1.)  Folk-club pal BARRY McGUIRE (hot on the heels of his own Number One Hit "Eve Of Destruction") got THE MAMAS AND THE PAPAS their first audition with producer LOU ADLER and DUNHILL RECORDS.  That fateful day, they performed three songs:  GO WHERE YOU WANNA GO, MONDAY MONDAY and CALIFORNIA DREAMIN' (ironically, these songs would become their first three singles!)  LOU ADLER had never seen or heard ANYTHING like them before.  (He literally could not believe his eyes and ears ... hence the title of their first album.)  He immediately knew that he needed to sign them right away before any other label in town had the chance.  Although the final details still needed to be worked out, he asked group leader JOHN PHILLIPS what he wanted in order to sign and JOHN replied, "I want a steady stream of money coming from your office to my house."  The truth was, THE MAMAS AND THE PAPAS were broke ... down to their last ten dollars.  ADLER said that he would hire them to sing backup vocals on BARRY McGUIRE's new album, THIS PRECIOUS TIME, as a means to earn some money until they were ready to start their own recording sessions.  As more of a favor to earn him some songwriting royalties, McGUIRE agreed to cut one of JOHN PHILLIPS' own compositions at these sessions ... a little tune called CALIFORNIA DREAMIN'.  The arrangement and backing track were identical to the one eventually released as THE MAMAS AND THE PAPAS' version.  In fact, they simply removed BARRY McGUIRE's vocals, inserted their own, and replaced what was once a harmonica solo with the flute solo we all know and love.  PHILLIPS supposedly begged McGUIRE not to release his version as a single so that HIS band could have a chance at the song.  McGUIRE agreed, stating that, after all, it was JOHN's song in the first place.  It turned out to be a career-making decision for both artists involved.  Truth was, BARRY McGUIRE was having a hard time getting airplay after EVE OF DESTRUCTION ... the song was controversial and banned by many radio stations around the country...yet still sold well enough to hit the top spot on the charts.  McGUIRE would never have another Top 40 Hit ... but CALIFORNIA DREAMIN' launched the careers of THE MAMAS AND THE PAPAS.  (BTW:  BARRY McGUIRE had some pretty impressive help on his first few solo recordings.  Not only did THE MAMAS AND THE PAPAS sing background on his THIS PRECIOUS TIME album, but the backing group on his hit single EVE OF DESTRUCTION was none other than fellow Dunhill group THE GRASS ROOTS!)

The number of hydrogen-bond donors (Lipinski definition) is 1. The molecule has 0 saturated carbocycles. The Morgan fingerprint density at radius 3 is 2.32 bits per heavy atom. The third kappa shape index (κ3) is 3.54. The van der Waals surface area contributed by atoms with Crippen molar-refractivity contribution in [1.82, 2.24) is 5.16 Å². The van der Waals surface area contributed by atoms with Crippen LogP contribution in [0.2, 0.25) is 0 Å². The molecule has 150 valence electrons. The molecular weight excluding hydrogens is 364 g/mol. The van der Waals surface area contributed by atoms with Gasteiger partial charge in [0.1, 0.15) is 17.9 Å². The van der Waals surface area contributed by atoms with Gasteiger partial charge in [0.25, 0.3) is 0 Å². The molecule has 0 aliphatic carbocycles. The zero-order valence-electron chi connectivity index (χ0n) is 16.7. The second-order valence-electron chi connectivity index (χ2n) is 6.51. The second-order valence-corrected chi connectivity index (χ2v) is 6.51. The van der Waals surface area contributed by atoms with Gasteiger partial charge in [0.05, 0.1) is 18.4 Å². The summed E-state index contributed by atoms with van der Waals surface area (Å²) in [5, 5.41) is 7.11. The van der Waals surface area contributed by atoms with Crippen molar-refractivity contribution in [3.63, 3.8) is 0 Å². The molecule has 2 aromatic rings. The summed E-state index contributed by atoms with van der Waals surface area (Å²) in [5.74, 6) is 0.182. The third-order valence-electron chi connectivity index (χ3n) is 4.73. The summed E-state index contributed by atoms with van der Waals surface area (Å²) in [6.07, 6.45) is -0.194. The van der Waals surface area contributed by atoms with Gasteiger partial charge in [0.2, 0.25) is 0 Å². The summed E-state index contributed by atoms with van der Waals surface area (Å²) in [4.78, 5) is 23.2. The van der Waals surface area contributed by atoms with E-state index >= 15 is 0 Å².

DIDJAKNOW?:  If you're able to cleanly separate your stereo channels, turn up the volume and listen VERY carefully ... you'll hear Barry McGuire's original vocal "leaking" into the new Mamas and Papas vocals laid on top of the original backing track!

2.) THE MAMAS AND THE PAPAS' first album (IF YOU CAN BELIEVE YOUR EYES AND EARS) went all the way to #1 ... a pretty amazing feat for an otherwise unknown group.  In hindsight, it's all the more amazing that it did as well as it did.  The photograph of a co-ed group together in a bathtub was considered pretty racy at the time ... even a little erotic, despite the fact that they were all fully clothed.  What REALLY set things off, however, was the fact that the toilet wasn't cropped out of the picture!  (Back in 1966, you didn't DARE acknowledge the fact that toilets really DID exist!  I clearly remember all the controversy in 1971 when ARCHIE BUNKER first flushed his toilet off-screen on ALL IN THE FAMILY ... it caused quite a stir!)  In fact, SEARS, the biggest music retailer at the time, refused to carry the album unless DUNHILL RECORDS slapped a sticker over the offending toilet promoting the hit singles CALIFORNIA DREAMIN' and MONDAY MONDAY ... and that's the way nearly ALL copies exist today.  (If you've got a copy of the rare toilet seat cover, you've got QUITE a collectible on your hands!!!)